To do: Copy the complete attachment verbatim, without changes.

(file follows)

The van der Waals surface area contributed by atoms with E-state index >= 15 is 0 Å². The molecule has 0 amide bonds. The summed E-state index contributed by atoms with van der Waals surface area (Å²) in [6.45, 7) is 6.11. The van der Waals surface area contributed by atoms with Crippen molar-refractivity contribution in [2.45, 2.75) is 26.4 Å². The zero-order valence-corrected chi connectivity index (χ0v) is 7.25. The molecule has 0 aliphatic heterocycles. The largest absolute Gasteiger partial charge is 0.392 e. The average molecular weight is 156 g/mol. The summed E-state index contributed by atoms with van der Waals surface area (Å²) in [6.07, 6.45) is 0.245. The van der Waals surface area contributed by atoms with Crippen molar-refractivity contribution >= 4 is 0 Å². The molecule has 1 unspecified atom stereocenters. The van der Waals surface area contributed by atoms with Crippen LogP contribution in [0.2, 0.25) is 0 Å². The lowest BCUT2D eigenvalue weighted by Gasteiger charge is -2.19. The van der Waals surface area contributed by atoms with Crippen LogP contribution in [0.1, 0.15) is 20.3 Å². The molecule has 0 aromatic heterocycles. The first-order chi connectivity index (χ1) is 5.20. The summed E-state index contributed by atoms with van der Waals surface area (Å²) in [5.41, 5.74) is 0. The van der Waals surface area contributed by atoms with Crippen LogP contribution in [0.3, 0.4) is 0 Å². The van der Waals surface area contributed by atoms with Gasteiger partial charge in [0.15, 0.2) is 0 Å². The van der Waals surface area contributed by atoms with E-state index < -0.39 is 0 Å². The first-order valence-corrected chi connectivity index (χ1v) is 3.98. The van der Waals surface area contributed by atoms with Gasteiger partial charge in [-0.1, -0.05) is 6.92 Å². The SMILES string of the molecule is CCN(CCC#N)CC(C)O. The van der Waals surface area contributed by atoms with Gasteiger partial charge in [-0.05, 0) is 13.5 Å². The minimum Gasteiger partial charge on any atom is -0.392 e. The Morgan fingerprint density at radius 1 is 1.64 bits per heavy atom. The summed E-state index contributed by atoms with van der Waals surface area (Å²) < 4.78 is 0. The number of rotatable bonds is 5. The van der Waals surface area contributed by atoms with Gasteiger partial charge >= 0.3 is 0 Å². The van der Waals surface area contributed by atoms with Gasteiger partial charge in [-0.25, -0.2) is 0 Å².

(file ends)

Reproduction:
The van der Waals surface area contributed by atoms with E-state index >= 15 is 0 Å². The molecule has 0 amide bonds. The summed E-state index contributed by atoms with van der Waals surface area (Å²) in [6.45, 7) is 6.11. The van der Waals surface area contributed by atoms with Crippen molar-refractivity contribution in [2.45, 2.75) is 26.4 Å². The zero-order valence-corrected chi connectivity index (χ0v) is 7.25. The molecule has 0 aliphatic heterocycles. The largest absolute Gasteiger partial charge is 0.392 e. The average molecular weight is 156 g/mol. The summed E-state index contributed by atoms with van der Waals surface area (Å²) in [6.07, 6.45) is 0.245. The van der Waals surface area contributed by atoms with Crippen molar-refractivity contribution >= 4 is 0 Å². The molecule has 1 unspecified atom stereocenters. The van der Waals surface area contributed by atoms with Crippen LogP contribution in [0.2, 0.25) is 0 Å². The lowest BCUT2D eigenvalue weighted by Gasteiger charge is -2.19. The van der Waals surface area contributed by atoms with Crippen LogP contribution in [0.1, 0.15) is 20.3 Å². The molecule has 0 aromatic heterocycles. The first-order chi connectivity index (χ1) is 5.20. The summed E-state index contributed by atoms with van der Waals surface area (Å²) in [5.41, 5.74) is 0. The van der Waals surface area contributed by atoms with Crippen LogP contribution in [0.3, 0.4) is 0 Å². The van der Waals surface area contributed by atoms with Gasteiger partial charge in [0.15, 0.2) is 0 Å². The van der Waals surface area contributed by atoms with E-state index < -0.39 is 0 Å². The first-order valence-corrected chi connectivity index (χ1v) is 3.98. The van der Waals surface area contributed by atoms with Gasteiger partial charge in [-0.1, -0.05) is 6.92 Å². The SMILES string of the molecule is CCN(CCC#N)CC(C)O. The van der Waals surface area contributed by atoms with Gasteiger partial charge in [-0.05, 0) is 13.5 Å². The minimum Gasteiger partial charge on any atom is -0.392 e. The Morgan fingerprint density at radius 1 is 1.64 bits per heavy atom. The summed E-state index contributed by atoms with van der Waals surface area (Å²) < 4.78 is 0. The number of rotatable bonds is 5. The van der Waals surface area contributed by atoms with Gasteiger partial charge >= 0.3 is 0 Å². The van der Waals surface area contributed by atoms with Gasteiger partial charge in [-0.25, -0.2) is 0 Å².